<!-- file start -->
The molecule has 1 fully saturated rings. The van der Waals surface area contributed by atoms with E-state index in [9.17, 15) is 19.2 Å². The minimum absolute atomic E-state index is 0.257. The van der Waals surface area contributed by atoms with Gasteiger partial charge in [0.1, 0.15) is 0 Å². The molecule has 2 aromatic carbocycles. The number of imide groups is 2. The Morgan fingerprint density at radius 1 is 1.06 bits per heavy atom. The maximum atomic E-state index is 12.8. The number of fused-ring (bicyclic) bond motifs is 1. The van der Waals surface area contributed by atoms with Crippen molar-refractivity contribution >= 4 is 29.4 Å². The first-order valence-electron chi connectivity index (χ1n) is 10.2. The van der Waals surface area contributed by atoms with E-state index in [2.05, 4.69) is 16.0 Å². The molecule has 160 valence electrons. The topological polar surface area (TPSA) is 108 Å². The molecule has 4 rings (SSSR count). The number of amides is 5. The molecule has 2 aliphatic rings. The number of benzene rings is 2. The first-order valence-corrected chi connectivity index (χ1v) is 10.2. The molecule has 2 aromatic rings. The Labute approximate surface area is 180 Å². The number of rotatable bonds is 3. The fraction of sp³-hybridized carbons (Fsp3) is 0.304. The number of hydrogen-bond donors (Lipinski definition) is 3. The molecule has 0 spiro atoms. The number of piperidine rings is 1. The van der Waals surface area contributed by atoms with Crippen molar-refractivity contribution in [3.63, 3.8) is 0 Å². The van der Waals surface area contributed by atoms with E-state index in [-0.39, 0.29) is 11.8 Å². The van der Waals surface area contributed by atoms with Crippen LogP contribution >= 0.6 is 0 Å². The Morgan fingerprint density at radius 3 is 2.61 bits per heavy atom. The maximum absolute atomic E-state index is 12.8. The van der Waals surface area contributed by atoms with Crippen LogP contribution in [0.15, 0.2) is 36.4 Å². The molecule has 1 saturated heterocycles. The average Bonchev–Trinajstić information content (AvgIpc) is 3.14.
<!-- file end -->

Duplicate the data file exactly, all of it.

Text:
The molecule has 1 fully saturated rings. The van der Waals surface area contributed by atoms with E-state index in [9.17, 15) is 19.2 Å². The minimum absolute atomic E-state index is 0.257. The van der Waals surface area contributed by atoms with Gasteiger partial charge in [0.1, 0.15) is 0 Å². The molecule has 2 aromatic carbocycles. The number of imide groups is 2. The Morgan fingerprint density at radius 1 is 1.06 bits per heavy atom. The maximum atomic E-state index is 12.8. The number of fused-ring (bicyclic) bond motifs is 1. The van der Waals surface area contributed by atoms with Crippen molar-refractivity contribution >= 4 is 29.4 Å². The first-order valence-electron chi connectivity index (χ1n) is 10.2. The van der Waals surface area contributed by atoms with E-state index in [2.05, 4.69) is 16.0 Å². The molecule has 160 valence electrons. The topological polar surface area (TPSA) is 108 Å². The molecule has 4 rings (SSSR count). The number of amides is 5. The molecule has 2 aliphatic rings. The number of benzene rings is 2. The first-order valence-corrected chi connectivity index (χ1v) is 10.2. The molecule has 2 aromatic rings. The Labute approximate surface area is 180 Å². The number of rotatable bonds is 3. The fraction of sp³-hybridized carbons (Fsp3) is 0.304. The number of hydrogen-bond donors (Lipinski definition) is 3. The molecule has 0 spiro atoms. The number of piperidine rings is 1. The van der Waals surface area contributed by atoms with Crippen molar-refractivity contribution in [3.63, 3.8) is 0 Å². The van der Waals surface area contributed by atoms with E-state index in [-0.39, 0.29) is 11.8 Å². The van der Waals surface area contributed by atoms with Crippen LogP contribution >= 0.6 is 0 Å². The Morgan fingerprint density at radius 3 is 2.61 bits per heavy atom. The maximum absolute atomic E-state index is 12.8. The van der Waals surface area contributed by atoms with Crippen LogP contribution in [0.15, 0.2) is 36.4 Å². The molecule has 1 saturated heterocycles. The average Bonchev–Trinajstić information content (AvgIpc) is 3.14.